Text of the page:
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Who's Cooking: Michael Potts, Montauk

Michael Potts of Montauk with his striped bass

Michael Potts of Montauk with his striped bass over spinach with sauteed onions and spicy mustard. The longtime fisherman always makes sure the fish is bled right away, iced and eaten within a couple of days. That's the secret, not a recipe, he says. Credit: Gordon M. Grant

Michael Potts, captain of the Montauk charter fishing boat Bluefin IV (, lives in Montauk with his wife.

How long have you been fishing?

I was born in Montauk and I've been fishing here my entire life. My father and uncle operated a charter boat since 1944. By the time I was 10 I had steady work on the docks. After getting a degree in environmental biology from Florida Institute of Technology, I returned to fish full-time.

What's good and local?

Striped bass, fluke, porgies, bluefish. You may scoff at bluefish, but I would make it and you wouldn't believe how good it is. Most of my success with fish has to do with the fact that I caught it myself or it was caught on my boat and it's properly handled. Bled right away, iced and eaten within a couple of days. That's the secret, not a recipe.

How do you prepare bluefish?

I take a 3- to 4-pound fish. I bleed it right away and then ice it to maintain its integrity. Then I remove the skin and cut out all the red meat. In the process, I'll be removing the bones, too. Anybody who thinks they don't like fish, cut out the red meat, and you'll immediately improve its flavor and make it less fishy. Another reason to get rid of the red: The red meat is the fatty meat, where pollutants collect. I take a piece of foil, brush it with olive oil, put all of the fish on the foil and sprinkle it heavily with fresh oregano (blue fish has an affinity for oregano), chopped garlic, a little more olive oil and sometimes some Cajun spice, Tabasco, or cumin. Then I wrap it up and cook it over medium heat on the grill or in the oven, about 20 to 25 minutes.

For those of us who don't catch our own, how should we buy and store fresh fish?

What you have to be aware of is what is coming in at the time. If you're buying tuna in January, it's coming from a long way. In January you'd look for tilefish, fluke, cod. Now, local striped bass is plentiful. I'm a pain when it comes to buying stuff. I want to smell it, taste it, feel it. If you won't let me, I can't buy it. If I bring fish home and I know I'm not going to eat it immediately, I keep it on ice and pour more ice over it for a day or two. All fish in a fish market are kept on ice because the temperature of the refrigerator isn't enough. Fish needs contact with 32-degree ice to stay fresh.

Aside from wrapping it in foil, are there other ways you like to prepare striped bass?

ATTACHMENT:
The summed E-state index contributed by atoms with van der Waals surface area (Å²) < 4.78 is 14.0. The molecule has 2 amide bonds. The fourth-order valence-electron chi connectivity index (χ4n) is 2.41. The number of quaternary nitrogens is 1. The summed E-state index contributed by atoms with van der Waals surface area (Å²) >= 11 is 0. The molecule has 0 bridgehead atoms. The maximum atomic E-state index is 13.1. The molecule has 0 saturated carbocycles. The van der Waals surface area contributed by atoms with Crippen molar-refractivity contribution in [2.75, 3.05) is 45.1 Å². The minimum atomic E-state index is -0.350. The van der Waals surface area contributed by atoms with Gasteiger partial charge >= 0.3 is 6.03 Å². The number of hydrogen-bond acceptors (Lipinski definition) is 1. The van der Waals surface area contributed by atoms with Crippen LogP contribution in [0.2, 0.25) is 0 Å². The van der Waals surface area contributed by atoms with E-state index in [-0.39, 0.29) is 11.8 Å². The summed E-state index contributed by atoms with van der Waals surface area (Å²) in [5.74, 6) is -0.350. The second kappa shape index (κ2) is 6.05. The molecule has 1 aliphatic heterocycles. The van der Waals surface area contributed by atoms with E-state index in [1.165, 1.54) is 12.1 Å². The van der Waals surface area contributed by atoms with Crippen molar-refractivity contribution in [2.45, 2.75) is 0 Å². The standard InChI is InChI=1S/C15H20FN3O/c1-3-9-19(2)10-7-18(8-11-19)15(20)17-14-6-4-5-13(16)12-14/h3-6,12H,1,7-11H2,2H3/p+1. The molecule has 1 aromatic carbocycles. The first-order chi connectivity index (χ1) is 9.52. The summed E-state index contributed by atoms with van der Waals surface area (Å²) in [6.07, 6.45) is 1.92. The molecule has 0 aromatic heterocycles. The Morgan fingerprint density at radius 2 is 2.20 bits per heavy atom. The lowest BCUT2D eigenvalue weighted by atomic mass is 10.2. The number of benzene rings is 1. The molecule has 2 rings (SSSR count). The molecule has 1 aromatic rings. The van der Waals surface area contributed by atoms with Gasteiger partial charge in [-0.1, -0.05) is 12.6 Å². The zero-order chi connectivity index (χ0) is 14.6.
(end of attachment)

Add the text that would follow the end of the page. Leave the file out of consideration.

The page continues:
Take a smaller striped bass filet, skin and scales still on. Heat a grill so it's very hot. Score the thicker part of the skin at a diagonal with a sharp knife. Rub olive oil on top liberally and into the score marks. Coat it with chopped fresh herbs. I like sage with striped bass, but you can use parsley, chives, thyme. Work the herbs into the cracks you've made on top. Lay the striped bass, skin side down, on the grill. Striped bass scales are tough; they will not burn. They transmit heat really well from the grill to the fish. Cover the grill. After a minute, turn the heat down to medium and just let it sit there for 15 or 20 minutes. After 15 minutes, check the middle of the filet with a fork. When it's white it's done. Then take a spatula and spatula it off in a couple of pieces with all of the herbs, leaving the skin behind on the grill.


Potts uses striped bass here, but says that tile, halibut or grouper would also work.

1 tablespoon or two of grapeseed oil or very light olive oil

2 sweet onions such as Vidalias, julienned

3 to 4 tablespoons best-quality spicy brown mustard

10 to 12 ounces fresh spinach, washed and dried, or frozen, thawed and squeezed of excess water

4 to 5 pounds striped bass fillets, about 1-inch thick, skinned, deboned, most of the red meat removed


Ground black pepper

1. Preheat a gas grill to medium (about 375 degrees), or preheat the oven to 375 degrees. In a large skillet, heat the oil over medium. Add the onion and cook for 2 minutes. Stir in the mustard and cook for another 2 minutes. The onions should be about halfway cooked. Remove from heat.

2. Lightly brush a large piece of heavy-duty foil with water. Make a bed of spinach on top of the foil, about the size of the fish. Lay the fish on the spinach. Sprinkle with salt and pepper to taste. Cover with the onion mixture.

3. Crimp the foil tightly around the fish. Cook on the grill, covered, or in the oven for about 25 minutes. Let stand in the foil for 10 minutes before serving. Makes 6 to 8 servings.

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